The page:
Baidu opened its autonomous ride-hailing pilot program to the public in the southern Chinese city of Guangzhou Saturday, operating a fleet of 30 sedans in an area of around 60 square miles in Huangpu district. The internet giant has been piloting restricted non-commercial robotaxi services in four domestic cities, with plans to expand the numbers to 30 cities and 3,000 vehicles over the next three years. [Baidu press release, in Chinese]
Baidu in March became the first Chinese company permitted to offer robotaxi rides to paying customers by a local government.
Baidu’s $3.6 billion acquisition of YY Live, a streaming business of social media firm JOYY, is unlikely to win the approval of China’s antitrust regulator, Reuters reported on Sept. 24, citing two unnamed sources. Chinese search engine giant Baidu announced it would buy YY Live in November. [Reuters]
Baidu is considering jumping into EV manufacturing as investment in the sector is picking up tempo, with tech majors buying in.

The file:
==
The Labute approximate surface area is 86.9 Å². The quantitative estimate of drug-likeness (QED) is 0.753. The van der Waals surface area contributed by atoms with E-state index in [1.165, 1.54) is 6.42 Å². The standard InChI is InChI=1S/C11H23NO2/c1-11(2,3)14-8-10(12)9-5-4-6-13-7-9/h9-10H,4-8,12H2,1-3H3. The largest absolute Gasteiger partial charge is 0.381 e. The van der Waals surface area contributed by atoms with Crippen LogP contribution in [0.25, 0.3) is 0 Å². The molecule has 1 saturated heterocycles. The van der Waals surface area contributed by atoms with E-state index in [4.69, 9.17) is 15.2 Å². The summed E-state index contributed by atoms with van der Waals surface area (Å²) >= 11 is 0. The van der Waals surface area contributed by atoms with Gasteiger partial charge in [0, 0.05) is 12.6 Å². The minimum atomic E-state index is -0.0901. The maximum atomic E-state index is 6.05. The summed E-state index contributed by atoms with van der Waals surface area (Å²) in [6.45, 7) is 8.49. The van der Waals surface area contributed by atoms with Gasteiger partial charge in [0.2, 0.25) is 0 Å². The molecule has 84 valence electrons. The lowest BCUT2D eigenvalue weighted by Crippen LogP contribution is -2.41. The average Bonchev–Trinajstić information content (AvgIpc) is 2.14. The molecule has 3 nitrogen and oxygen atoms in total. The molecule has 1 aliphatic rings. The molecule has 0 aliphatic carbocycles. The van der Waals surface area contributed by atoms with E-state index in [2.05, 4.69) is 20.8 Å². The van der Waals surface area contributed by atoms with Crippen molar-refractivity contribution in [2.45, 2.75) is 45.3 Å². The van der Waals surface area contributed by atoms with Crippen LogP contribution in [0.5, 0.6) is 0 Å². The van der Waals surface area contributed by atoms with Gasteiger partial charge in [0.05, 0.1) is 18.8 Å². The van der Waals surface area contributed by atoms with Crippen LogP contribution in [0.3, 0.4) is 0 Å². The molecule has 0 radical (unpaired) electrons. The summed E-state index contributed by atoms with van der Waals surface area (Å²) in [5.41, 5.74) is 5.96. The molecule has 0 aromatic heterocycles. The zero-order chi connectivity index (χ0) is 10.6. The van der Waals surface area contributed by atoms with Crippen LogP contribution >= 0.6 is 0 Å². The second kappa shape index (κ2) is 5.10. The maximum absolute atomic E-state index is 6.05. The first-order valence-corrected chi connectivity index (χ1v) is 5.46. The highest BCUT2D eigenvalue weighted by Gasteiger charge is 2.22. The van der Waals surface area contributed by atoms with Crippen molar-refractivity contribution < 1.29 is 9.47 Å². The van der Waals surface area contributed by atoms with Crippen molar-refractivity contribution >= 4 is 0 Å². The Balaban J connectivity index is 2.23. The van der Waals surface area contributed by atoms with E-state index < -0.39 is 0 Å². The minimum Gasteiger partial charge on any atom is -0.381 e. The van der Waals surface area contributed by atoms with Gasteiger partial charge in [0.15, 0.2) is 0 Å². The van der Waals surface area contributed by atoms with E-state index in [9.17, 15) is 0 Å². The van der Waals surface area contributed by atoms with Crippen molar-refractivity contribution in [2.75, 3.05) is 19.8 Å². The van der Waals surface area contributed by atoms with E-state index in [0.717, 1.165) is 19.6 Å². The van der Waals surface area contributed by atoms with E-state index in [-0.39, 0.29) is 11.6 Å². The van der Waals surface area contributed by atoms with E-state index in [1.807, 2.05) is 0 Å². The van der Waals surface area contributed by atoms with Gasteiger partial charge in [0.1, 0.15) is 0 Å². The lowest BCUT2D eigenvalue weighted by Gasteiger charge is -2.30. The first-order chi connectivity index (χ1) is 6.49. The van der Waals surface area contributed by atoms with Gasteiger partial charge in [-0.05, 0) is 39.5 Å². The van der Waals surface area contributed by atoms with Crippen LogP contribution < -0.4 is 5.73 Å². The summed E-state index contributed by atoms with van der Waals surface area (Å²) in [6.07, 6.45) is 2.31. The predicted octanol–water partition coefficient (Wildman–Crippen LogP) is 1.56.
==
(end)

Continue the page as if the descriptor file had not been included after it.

Baidu could eventually charge people to ride in its robotaxis—a milestone for the costly, years-long quest of self-driving cars.
Baidu on Thursday unveiled a new robotaxi model, called Apollo Moon, with a manufacturing cost significantly lower than competitors.
Chinese search engine Baidu Search and social media platform Weibo were blocked by internet service providers and removed from app stores in India.
Revenue for Chinese search giant Baidu contracted 1% in the second quarter compared with the same year-ago period, with the company warning that the downward trend could continue in the second half of 2020. Why it matters: Baidu narrowed a revenue decline from the first quarter, showing some signs of recovery after the Covid-19 outbreak […]
Baidu announced Monday that it will partner with automaker Geely to make smart EVs, expanding its push into a booming industry.
An increasing number of Chinese firms have launched anti-graft initiates that mimic the Chinese state’s approach to dealing with corruption.